January 20, 1945

Dublin Core


January 20, 1945




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January 20, 1945

Dearest Geraldine,

Well honey, we're on our return journey from the long run I told you we were making. Needless to say we are all pretty tired. The scenery was beautiful this trip due to about a three inch snowfall which blanketed everything in white. It's too bad the world isn't as clean as snow makes it appear—don't you agree.

I'm sending you a picture I had taken in the PX (post exchange). It's an untouched enlargement from a 35mm. negative so you'll see me as I am. Whether it will reach you as soon as this letter does I can't say but at least you'll know it's on the way. I hope you like it.

The supply corporal and I also spent a couple of hours after chow this evening printing pictures with the new contact printer I mentioned before. There is only one snap with my in it, and that is a group picture. I'll probably enclose one with my next epistle. You know we are rolling along as I write this so don't think I've been on a binge if you can't read my scrawl.

The train is very cold to-night for some reason or other. The steam doesn't seem to be coming through as it should. The major got after the engineer once, however, it doesn't seem to be any better yet. The only thing to do is hit the sack which I'm going to do right now. I'll finish this in the morning so until then I'll say goodnite sweetheart. (Too bad I can't kiss you good-nite)


A little more time elapsed than I intended in finishing this letter but anyway here I am again. Sunday the train was in all day so we had the day off. Three of us attended church in town, came back for chow, and then went out for the rest of the day and evening.

We met a couple of more of our buddies at the Red Cross where coffee with doughnuts was serving as our supper. They went out together but the three of us ran into them later in the evening again.

After they had left, Paul, Lea and I decided to raise a little hell as we were in the mood so we started off on a round of the pubs. Maybe I better explain that a pub over here isn't like a beer joint in the States. Young and old alike congregate there to talk, play darts or drink anything from lemonade to Scotch. Usually singing isn't allowed in most of them—you know how reserved the English people are. There are several rooms in the pubs over here with fireplaces in each room. They remind me of lodges such as you sometimes see in the movies and some are quite homey.

Not that you understand what a pub is I'll continue. I didn't want you to get the idea I had turned into a sot since coming over here. I like a few beers and it's nothing new as we have it in the refrigerator at home all the time.

On our second stop we ran into the other two fellows from the train and therein lies my tale. Both of them are close buddies of mine and each had a girl with him. The one has been going out with a little Welsh girl who works in one of the colleges here only as in all such cases misunderstandings occur and he was in the doghouse. Who should walk in but this very girls with a girlfriend. They sat at the very next table to Joe & Johnny. Johnny didn't know what to do or say so he said to me, "Take care of her, Johnny." Is this getting you mixed up having two guys with the same name?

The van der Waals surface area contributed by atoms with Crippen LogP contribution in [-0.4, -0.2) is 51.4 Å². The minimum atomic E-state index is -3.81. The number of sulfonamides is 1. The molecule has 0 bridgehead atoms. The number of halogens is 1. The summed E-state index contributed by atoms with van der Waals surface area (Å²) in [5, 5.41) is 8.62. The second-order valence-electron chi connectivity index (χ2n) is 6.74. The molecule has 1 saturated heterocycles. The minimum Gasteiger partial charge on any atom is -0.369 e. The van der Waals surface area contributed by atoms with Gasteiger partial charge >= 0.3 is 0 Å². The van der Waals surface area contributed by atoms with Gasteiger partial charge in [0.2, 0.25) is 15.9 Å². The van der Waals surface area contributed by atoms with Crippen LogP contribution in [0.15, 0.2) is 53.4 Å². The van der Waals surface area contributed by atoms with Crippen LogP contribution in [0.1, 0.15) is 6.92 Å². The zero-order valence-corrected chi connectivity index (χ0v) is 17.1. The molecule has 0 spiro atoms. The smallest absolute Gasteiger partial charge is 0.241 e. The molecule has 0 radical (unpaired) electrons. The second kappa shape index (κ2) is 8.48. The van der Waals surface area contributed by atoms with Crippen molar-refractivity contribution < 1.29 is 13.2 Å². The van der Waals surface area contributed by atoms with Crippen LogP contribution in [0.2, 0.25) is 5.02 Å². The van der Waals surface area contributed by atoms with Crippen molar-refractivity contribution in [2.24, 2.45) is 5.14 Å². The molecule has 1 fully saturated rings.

Paul and Lea were calling me to leave so I left with them as they turn up if I leave when we're out to-gether. We went around to the back of the hotel for about a half hour. Everything was quiet when we went in but far from it when we left. The three of us got out in the middle of the room and started singing. We soon had everyone joining in the chorus and left the people in the place in a better frame of mind if I do say so myself.

Our next stop was back in the front of the hotel where Johnny and Joe were. Linda (John's girl) and her girl friend had hour infantry Joes at their table and Johnny was looking like a wet week so after Paul and I rendered the Transportation Corp Song (by the way singing is definitely not allowed at this hotel but we sang with no complaints—maybe it was my melodious voice, remember how I used to try it on you occasionally. You said I could whistle better). Anyway, after our rendition I pulled up a chair by Linda, introduced myself (I had never met her) and started talking. The infantry gave me some dirty looks but that didn't bother me. To make a long story short I finally managed to get her to walk home with Johnny, who was all alone by that time. So you see, I did my good turn for the day. Are you proud of me, honey? Johnny is twenty and Linda is nineteen—just about the same age difference as between you and me, only you're prettier and sweeter. I was talking to Lea Sunday nite, after we came in, about the girls you meet while in the service. We both agreed that the more we saw the more we appreciated our girls back home & I do mean you.

Yesterday, we knocking off another run or I should say last nite as we didn't get to bed until 1 A.M., up again six hours later to work on the train. To-night, I'm taking over the office again until eleven o'clock and that brings us up to-date for now.

I'm enclosing five snaps. Two are of places you should recognize, two are just to give you an idea of what things are like over here and of course the last is the group picture.

For nine pages I guess I've told you very little honey, however, this extra sheet will serve to let you know that I still love you as much as ever if not more. I'll be damned glad when I don't have to write anymore and can say what I want to in person. Until then remember you are always in my heart. Now hoping you are well I'll leave you with the above thought.

All my love,







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